HE has it all. The grit, the endurance, the acumen, the finesse, and the ever-growing will to rise and rise amid adversity. And the man is proudly showcasing these traits on the field across all formats.
Mohammad Rizwan indeed is the newest star on Pakistan’s cricket horizon.
The professional way this 28-year-old rock-solid lad from Peshawar in recent times has precisely developed his skill set with his natural never-say-die attitude is exemplary and rare in our part of the world.
Agile as a leopard, the stocky player remains productively active and involved behind the stumps as well as in front of it. Batting however has been his biggest plus while he is part of a batting line-up that normally struggles. A plucky nature backed by the game’s acumen have enabled him to adapt to various playing conditions against different opponents with marked success.
So powerful has been Rizwan’s willow work of late that the right-hander is now regular facing the new ball with captain Babar Azam in fast white-ball contests.
Bear in mind Rizwan made his ODI, T20 debuts in 2015 and started his Test journey back in 2016 and he remained in and out of the national team several times as Sarfraz Ahmed was the first-choice national wicket-keeper during that period. Two fighting hundreds by Rizwan in a 5-0 ODI whitewash at the hands of Australia in the UAE on the eve of the 2019 World Cup surprisingly could not impress the selectors. But he is a man of steely nerves and genuinely positive character which he superbly displayed during 2020, the renaissance year for him.
And then came the valiant player’s meteoric rise to fame — since the New Zealand tour in late 2020 that has stunned as well as pleased fans and the game’s experts alike.
“Rizwan is an Adam Gilchrist-like find of Pakistan cricket,” former Pakistan captain Asif Iqbal told Dawn when he was asked to comment on the extraordinary performance delivered by the wicket-keeper/batsman in recent contests.
“I can recall that he batted outstandingly [89 at Napier] in the third T20 International on last year’s tour to New Zealand and led his team to victory though they had already lost the series 2-0.
“Rizwan then also led in the Test series on the same tour and though the team lost both the Tests, his own batting performance [three half-centuries in four innings] was outstanding. After this magnificent show in New Zealand, he has not looked back,” remarked Asif who led Pakistan at the 1975 and 1979 World Cups.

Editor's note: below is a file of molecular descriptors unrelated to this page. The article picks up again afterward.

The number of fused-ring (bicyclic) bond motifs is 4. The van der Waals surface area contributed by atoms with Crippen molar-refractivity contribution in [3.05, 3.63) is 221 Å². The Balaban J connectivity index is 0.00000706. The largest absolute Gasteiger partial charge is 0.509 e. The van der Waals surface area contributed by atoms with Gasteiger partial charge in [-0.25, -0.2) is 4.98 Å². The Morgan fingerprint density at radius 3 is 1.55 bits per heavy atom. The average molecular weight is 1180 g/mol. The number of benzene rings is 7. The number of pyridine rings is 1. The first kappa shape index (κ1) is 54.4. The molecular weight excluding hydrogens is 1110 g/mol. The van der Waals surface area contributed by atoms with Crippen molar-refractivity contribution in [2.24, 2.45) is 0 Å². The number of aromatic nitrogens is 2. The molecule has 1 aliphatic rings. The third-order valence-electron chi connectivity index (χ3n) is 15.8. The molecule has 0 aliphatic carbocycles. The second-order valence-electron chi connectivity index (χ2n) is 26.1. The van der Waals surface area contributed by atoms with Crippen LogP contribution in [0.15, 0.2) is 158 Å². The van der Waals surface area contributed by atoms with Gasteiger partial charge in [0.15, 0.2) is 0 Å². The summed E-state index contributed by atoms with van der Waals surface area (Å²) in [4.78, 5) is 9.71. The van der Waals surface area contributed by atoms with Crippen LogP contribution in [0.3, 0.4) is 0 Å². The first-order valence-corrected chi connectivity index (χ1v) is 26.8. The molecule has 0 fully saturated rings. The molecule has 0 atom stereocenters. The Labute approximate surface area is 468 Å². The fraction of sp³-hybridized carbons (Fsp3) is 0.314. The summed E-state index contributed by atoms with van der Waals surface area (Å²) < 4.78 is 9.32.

His exploits during Pakistan’s England tour last year has also earned him the prestigious Wisden Cricketer of The Year award. The elevated stature of Rizwan was also recognised when he was named the 2020 Test Cricketer of the Year by the PCB.
With Rizwan’s transformation, Pakistan’s top-order in limited-overs contests suddenly looks quite sturdy. Babar, Fakhar Zaman and Rizwan make a strong combination which can certainly help the green-shirts’ cause in this year’s T20 World Cup scheduled to be held in India.
However, one feels the team management — on Rizwan’s evolution as a world-class player — needs to devise a meticulous strategy to make the best use of this player of outstanding abilities in order to help Pakistan cricket grow and improve on the world stage. The first prerequisite for the management in this regard is to let the tough guy operate in his own way as long as he is delivering the results. Tinkering of any kind with the technique or temperament of this player who heavily relies on flair to outgun the opponent can be fatally counterproductive both for the player and of course the team.
Rizwan, who regularly keeps wickets, is proving equally prolific with the bat in all three formats and is very close to becoming a top gun of Pakistan cricket, and therefore the highly talented player should be kept in full bloom for top-notch contests. The management, batting coach Younis Khan in particular, in this connection is naturally expected to keep an eye on the workload of the player. For instance, playing him as a regular opener in T20s, while giving gloves to Sarfraz can be a fruitful recipe which worked in Harare last Sunday.
According to Asif Iqbal, Pakistan can gain more by giving Rizwan a left-handed opening partner in limited-overs games.
“Rizwan [in T20s] should open alongside a left-hander, say Fakhar or Sharjeel Khan, which would give Pakistan a right-left combination while a solid Babar coming at No.3,” he said.
Aggression is Rizwan’s forte, which the player has shown in all formats against top-shelf opponents. Now if properly utilised, this brave and intelligent professional can serve Pakistan well for a long time to come.
Published in Dawn, April 27th, 2021